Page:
David Moorhouse

Former Senior Structural Engineer with Bradford Council, David Moorhouse, passed his ONC in
Mechanical Engineering at Bradford Technical College in the 1950s and then completed his HNC
at Bradford Institute of Advanced Technology in the 1960s.

David MoorhouseIn 1952 when David left school at 16 there were numerous large engineering companies in Bradford, all with apprentices attending Bradford Technical College.

“I served my apprenticeship at Frederick Fox’s in Bowling Back Lane. I started at 7.30am, had a half hour for lunch and worked until 5pm. Then 3 nights per week I came to evening classes from 7 until 9pm. I did this for all 5 years of my apprenticeship, getting my ONC in Mechanical Engineering in 1957. It was very hard as there was so much homework which left little time to see my future wife, Joan. She was studying a commercial course and everyone we knew was doing something at the ‘Tech.’ We sometimes met after classes to go part of the way home together and she always waited outside if I was doing one of my exams.

I then did National Service in the Royal Horse Artillery as a technical assistant working as battery surveyor from 1958 until 1960. On returning home I went back to work at Fox’s, moving from the shop floor to the drawing office.

In 1961 I got a job for the Council in the City Engineers Department, where I received day release to go do my HNC at the Bradford Institute of Advanced Technology, though I still had to attend College 3 nights per week. Every weekend was spent working on massive files of homework with many hours in the study rooms of the Library in Darley Street. I had married in 1961 but the whole of my life was taken up with work and study. I was 35 before I finally qualified as a Member of the Institute of Civil Engineers as in our day you had to have the experience to back up your studies. Although I hated doing exams I found the content of my work all absolutely fascinating.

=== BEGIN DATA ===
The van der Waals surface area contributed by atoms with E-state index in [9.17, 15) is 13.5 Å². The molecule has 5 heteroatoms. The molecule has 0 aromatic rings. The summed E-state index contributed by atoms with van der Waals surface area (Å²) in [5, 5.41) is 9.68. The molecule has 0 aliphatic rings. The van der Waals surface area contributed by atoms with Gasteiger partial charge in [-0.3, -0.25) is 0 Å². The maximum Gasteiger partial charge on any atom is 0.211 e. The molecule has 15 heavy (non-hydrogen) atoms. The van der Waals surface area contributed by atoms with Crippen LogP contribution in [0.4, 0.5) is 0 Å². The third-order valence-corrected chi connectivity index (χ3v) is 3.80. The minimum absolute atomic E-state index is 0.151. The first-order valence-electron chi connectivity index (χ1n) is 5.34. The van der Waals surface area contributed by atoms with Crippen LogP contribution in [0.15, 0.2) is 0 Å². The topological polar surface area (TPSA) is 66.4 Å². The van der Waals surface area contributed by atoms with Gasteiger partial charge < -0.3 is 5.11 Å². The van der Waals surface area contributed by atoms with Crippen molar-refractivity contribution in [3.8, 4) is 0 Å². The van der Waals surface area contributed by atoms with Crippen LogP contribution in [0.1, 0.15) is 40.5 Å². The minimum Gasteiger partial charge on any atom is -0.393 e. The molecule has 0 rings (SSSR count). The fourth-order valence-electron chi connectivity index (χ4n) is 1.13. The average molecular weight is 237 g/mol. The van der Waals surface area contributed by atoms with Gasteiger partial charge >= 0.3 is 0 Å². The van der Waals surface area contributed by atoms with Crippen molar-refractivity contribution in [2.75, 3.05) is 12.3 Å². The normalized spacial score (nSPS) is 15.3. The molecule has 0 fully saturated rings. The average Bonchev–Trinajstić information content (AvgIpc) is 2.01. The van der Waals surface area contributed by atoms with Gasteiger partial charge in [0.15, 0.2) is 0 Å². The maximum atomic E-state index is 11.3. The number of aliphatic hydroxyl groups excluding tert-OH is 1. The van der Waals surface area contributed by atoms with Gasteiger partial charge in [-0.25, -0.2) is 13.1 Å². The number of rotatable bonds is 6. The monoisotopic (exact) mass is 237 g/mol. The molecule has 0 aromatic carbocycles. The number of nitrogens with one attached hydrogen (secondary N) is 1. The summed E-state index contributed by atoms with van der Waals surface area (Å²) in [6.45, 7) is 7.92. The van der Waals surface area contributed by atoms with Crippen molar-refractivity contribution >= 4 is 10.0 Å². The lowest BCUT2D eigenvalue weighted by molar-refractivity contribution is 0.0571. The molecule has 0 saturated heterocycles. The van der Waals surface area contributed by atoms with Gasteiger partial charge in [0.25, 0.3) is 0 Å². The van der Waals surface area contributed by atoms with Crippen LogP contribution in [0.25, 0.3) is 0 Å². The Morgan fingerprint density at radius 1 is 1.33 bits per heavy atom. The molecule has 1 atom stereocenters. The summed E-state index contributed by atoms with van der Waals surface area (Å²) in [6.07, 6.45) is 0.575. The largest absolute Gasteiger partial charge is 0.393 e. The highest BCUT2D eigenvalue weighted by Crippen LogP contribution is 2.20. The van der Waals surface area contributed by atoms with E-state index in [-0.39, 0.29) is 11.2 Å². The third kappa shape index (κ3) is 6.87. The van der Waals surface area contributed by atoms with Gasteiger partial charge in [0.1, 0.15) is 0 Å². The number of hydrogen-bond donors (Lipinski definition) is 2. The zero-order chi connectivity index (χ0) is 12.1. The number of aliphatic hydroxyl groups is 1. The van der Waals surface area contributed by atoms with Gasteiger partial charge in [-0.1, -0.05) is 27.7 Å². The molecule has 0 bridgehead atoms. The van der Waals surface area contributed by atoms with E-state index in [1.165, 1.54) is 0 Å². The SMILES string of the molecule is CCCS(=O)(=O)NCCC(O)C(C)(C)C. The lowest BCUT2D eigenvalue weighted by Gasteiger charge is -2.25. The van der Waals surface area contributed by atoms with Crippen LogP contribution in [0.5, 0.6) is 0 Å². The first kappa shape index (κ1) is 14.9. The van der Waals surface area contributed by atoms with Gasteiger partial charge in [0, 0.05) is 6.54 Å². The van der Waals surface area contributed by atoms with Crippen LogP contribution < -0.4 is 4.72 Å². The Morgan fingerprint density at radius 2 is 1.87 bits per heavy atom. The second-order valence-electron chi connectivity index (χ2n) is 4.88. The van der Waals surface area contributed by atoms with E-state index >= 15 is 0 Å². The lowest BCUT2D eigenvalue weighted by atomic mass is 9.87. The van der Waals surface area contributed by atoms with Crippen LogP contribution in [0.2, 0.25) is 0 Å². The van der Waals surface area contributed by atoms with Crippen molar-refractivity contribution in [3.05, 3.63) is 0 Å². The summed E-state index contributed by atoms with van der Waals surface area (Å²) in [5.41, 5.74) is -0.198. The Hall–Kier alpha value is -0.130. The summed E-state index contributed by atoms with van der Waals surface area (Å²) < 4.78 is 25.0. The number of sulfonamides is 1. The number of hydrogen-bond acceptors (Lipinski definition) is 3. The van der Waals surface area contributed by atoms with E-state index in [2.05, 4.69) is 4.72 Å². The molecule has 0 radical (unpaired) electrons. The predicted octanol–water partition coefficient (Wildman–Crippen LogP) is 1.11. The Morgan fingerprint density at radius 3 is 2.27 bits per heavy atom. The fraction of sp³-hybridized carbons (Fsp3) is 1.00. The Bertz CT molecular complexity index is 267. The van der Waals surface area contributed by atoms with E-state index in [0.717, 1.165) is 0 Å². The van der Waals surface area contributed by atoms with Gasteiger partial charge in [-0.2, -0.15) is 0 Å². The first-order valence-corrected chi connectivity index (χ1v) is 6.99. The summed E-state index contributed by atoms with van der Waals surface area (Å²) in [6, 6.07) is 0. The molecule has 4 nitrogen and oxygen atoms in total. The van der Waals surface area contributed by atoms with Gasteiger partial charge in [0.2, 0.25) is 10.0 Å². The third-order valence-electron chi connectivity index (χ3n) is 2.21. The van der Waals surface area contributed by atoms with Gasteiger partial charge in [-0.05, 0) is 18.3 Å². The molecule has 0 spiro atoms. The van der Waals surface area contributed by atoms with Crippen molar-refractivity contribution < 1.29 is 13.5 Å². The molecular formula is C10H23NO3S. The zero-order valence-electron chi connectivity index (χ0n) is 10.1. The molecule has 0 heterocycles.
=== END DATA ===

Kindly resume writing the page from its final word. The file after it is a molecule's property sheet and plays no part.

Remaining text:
I began in the Building Office as a Factory Inspector, surveying all buildings for structure and means of escape for licences. Then when I got my HNC I was able to go into the Structures Section. In the mid 1960s I used to do all sorts of designs and structural calculations, for instance for the subway that runs to the National Media Museum, which was exceptionally complicated in engineering terms. I handled site investigations and was put in charge of all Bradford’s demolition, road widening and resulting reconstruction. As I drive around Bradford now I see so many examples of my work. I was first call to all emergencies including fires and gas explosions and I used to attend court as a professional witness. I enjoyed the banter and the satisfaction of getting a job done.

I was offered early retirement when services were privatised in 1994. I was so well known and respected that firms constantly approached me therefore I started a private practice as a consultant doing structural surveys and design. I finally retired in 2002, aged 66.

As a day release student we all wore the College blazer as we were proud to come here to College. After I had qualified I occasionally helped out at night school if they were short staffed.”

Photograph by Shelagh Ward